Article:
It must be the pregnancy hormones.
I have been near-tears all day for no particular reason and was just looking through all of our wedding photos, reminiscing.
I realized there were some that I had never really noticed before—in fact, they were the photographs that particularly made me smile and feel as if that was us, really and truly Travis and Shannon. I wonder if it’s because who you are together on your wedding day, although beautiful and magnificent, is only a very small taste of who you will one day be.
I am sure that right now we are just a shadow of the people we will be in twenty years or in forty, but we are becoming them—more them than we were a year ago. It was sweet to see the moments shining through where I recognized us best, where the Travis that I know and love appeared and I could almost hear the words he must have been saying. The portraits and the poses are all lovely and right in their own way, but I treasure even more the photographs that seem to reflect us more as we are now.
Those first days of marriage and the glow and excitement and feeling of newness are so special and sweet. But I realize now how much more of ourselves we are—how grace and love are making us more human, more of who we were created to be when God made that first man and first woman in the Garden. And I think that is precisely what a vocation is meant to do. (I say vocation purposely because marriage is not a person’s only hope for becoming most fully alive. “The glory of God is man fully alive.” —St. Irenaeus)
In my case, marriage is how I am being made more fully myself. I don’t mean it in the trite and perhaps silly ways that we hear it these days. I mean that we are made to be the imago Dei, the image of God on this earth. I think our culture knows in some vacant and distant way that we are not fully ourselves, and that we must become more of who we are in our essence and in our very being. And even the culture’s answers—love and joy and creativity and passion—are a shadow of the true answer. They are all hints of reality, of Paradise.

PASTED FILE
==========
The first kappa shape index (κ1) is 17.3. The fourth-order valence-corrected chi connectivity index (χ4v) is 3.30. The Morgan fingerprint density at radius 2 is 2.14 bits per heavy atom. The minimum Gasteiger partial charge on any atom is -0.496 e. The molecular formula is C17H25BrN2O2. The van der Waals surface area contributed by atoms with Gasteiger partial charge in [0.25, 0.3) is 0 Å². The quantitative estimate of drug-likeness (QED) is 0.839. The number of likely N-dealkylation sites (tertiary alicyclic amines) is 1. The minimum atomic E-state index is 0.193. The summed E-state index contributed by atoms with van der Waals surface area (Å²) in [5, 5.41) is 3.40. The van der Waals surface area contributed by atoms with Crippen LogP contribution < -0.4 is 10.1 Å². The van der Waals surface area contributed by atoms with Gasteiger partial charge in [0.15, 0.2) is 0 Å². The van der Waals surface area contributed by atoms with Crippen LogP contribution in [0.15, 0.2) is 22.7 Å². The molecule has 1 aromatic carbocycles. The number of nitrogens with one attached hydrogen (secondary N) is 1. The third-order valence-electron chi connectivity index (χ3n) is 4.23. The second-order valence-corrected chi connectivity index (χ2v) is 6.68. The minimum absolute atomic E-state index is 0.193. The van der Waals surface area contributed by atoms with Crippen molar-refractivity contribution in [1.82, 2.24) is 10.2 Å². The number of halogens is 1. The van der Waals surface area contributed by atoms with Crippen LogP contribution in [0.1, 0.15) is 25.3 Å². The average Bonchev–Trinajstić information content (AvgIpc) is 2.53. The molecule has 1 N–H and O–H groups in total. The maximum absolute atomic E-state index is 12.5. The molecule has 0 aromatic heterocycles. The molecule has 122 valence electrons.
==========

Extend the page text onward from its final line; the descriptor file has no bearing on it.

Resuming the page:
Madeleine L’Engle writes about the burning bush, imagining that it is burning but not consumed because it is fully itself. It is fully and most perfectly a bush. Its existence is perfect in all of its “bushness.” She imagines herself as the bush, burning with flames that are the trials and hardships of life. These fires only burn away the parts that are not true to our being, those branches and leaves that mar and distort our existence as imago Dei. The flames burn and we—like the bush—become more fully ourselves so that one day, perhaps only upon glimpsing the heights of Paradise and experiencing the Beatific Vision, we too may burn with divine love that does not consume.
I am reminded of the hymn that says “The flames shall not hurt thee, I only design / Thy dross to consume, and thy gold to refine.” We are gold and dross both and we are being made into purer, more beautiful gold. The dross burns away, slowly and painfully, but the flames shall not debilitate thee. In fact, they are the means of our existence, of becoming as Christ Himself. They are the very thing that bring us to eternity, ourselves, fully and completely.